With its first four episodes the 361 degrees podcast has already established itself as my current favourite tech podcast. Free-flowing discussions, but at the same time very concise, with very different opinions, and always with things that get me thinking.
While I would appreciate a bit more of a “nerd-factor” (Ewan McLeod), NFC, the topic of epsiode 4 (the best one so far) is something that should affect all of us in the mid-term, including the normob majority out there. And I’m sure they’ll get around to topics eventuall where I appreciate the focus on the essential questions over technical terminology.
A lot of essential questions were raised in the podcast. I strongly urge you to spend the 20some minutes it takes to listen to it.
Here are just a few thoughts I had while listening:
I was first of all disappointed that the discussion didn’t start with the explanation that NFC stands for “Near Field Communication”. With the current focus on mobile wallets, it helps to remember this to not lose sight of the bigger picture.
Regarding mobile wallets: If my credit card or debit card is integrated into my smartphone, then there needs to be a backup option for handling payments when the battery has run out. Not being able to pay e.g. for the last taxi, train ticket or tank of gas at the end of a long trip? Simply not an option. The first time this happens to a customer, he’s back to plastic. Plastic card in addition to the mobile phone? Not for having it with me at all times. Maybe a chip that allows being read by an active reader in addition to active communication, replacing the magnet strip/chip in the credit card. Would mean that the dual infrastructure of readers for mobile phones with verification, authorization in the phone and for dumb cards would need to be there perpetually, though.
When authorization for payments is done on the phone, any application for this would need to be auto-started by the phone OS upon receiving a request by a payment terminal. Digging around in the menus for the correct app is not an option. There are a lot of open questions about payment via mobile.
The term ‘mobile wallte’ should already be an indicator that there are more obvious candidate for integration into smart phones in connection with the payment process. Loyalty cards, discount cards etc. are, by their very nature, low-security, simple things. All that’s stored on them today are a few numbers. There’s no need for anything in the way of authentication or application integration there for them to work in principle, and integration into mobiles would provide the very real benefit of freeing up space in the wallet. People could carry dozens or even hundreds of loyalty cards. Sure, this would reduce the stickiness per retailer a little, but on the other hand most retailers would jump at the opportunity to adding customers to their reward programs (and getting data to mine). Adding things like the possibility to check awarded points on the mobile, cashing these in for rewards etc. would be easy extensions.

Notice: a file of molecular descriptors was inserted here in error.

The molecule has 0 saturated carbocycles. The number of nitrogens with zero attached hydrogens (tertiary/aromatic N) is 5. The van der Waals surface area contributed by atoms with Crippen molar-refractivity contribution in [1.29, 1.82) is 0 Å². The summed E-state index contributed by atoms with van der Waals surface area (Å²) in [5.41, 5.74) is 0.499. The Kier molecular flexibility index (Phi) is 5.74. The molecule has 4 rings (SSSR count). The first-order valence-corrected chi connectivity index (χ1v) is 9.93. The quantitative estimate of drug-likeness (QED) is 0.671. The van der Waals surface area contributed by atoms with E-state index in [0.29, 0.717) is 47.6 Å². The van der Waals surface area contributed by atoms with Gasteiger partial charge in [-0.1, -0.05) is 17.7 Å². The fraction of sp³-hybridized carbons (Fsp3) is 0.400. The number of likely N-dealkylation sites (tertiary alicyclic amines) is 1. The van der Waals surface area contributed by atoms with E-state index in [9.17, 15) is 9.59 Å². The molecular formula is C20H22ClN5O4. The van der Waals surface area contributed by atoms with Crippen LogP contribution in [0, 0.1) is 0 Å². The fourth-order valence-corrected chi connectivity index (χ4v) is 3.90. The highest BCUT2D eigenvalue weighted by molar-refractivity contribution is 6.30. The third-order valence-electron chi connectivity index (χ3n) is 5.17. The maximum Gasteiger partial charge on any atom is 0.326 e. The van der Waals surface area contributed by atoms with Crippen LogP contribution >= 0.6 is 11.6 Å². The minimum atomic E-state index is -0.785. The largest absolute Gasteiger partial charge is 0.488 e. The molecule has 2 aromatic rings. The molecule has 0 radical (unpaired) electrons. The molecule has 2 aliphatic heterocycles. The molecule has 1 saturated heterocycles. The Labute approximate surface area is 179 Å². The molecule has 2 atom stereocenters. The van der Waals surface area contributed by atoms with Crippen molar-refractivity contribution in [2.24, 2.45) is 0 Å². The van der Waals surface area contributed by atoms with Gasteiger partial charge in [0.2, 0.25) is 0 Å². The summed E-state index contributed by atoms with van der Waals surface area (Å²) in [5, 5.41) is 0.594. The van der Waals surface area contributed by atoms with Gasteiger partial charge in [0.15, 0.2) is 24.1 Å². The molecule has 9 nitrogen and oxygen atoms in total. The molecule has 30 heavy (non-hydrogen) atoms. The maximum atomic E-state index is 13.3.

The most interesting applications for the time being, to me, are all non-payment related: things mentioned in the podcast such as smart posters that transfer information about the advertised item, or “tappable” customer feedback (tap your phone to a picture of a happy, neutral or sad face at the door when leaving a shop) and, more generally, other tappable objects. Lots of really interesting possibilities there, ones that don’t need to manouver through the thicket of banking standards, security of POS devices etc.
And how about a NFC/RFD label on the next piece of electronics I buy that, when tapped by my smartphone, transmits the web address of the manual and the warranty conditions? For warranty cases and customer care questions? How about if the address already contained all the necessary information for the contact, like device type, serial number, possibly even (with more active integration), a device fail state? There are great possibilities there for easing the life of the customer, and for initiating additional interaction.
And lastly a short note on QR codes: Rafe Blandford mentioned in the podcast that these are a fail in his eyes because the user needs to first start an application to read them. He’s right that the need for special applications in the first place (how many users are going to install them?) and the need to start these separately are great hurdles. Why then don’t the manufacturers include automatic QR code scanning in the camera application? The camera on my phone has face recognition, so clearly there’s already an infrastructure for background scanning of the camera data. QR codes can’t possibly be harder to recognize than faces. This would bring the workflow down to: see QR code, start camera (hardware button on my phone, but with others it’s at least a more practiced thing than starting up a special app), point at QR code. There’s nothing wrong wit the codes themselves: they are both a valid container for information and a nice visual indicator for the fact that information is there.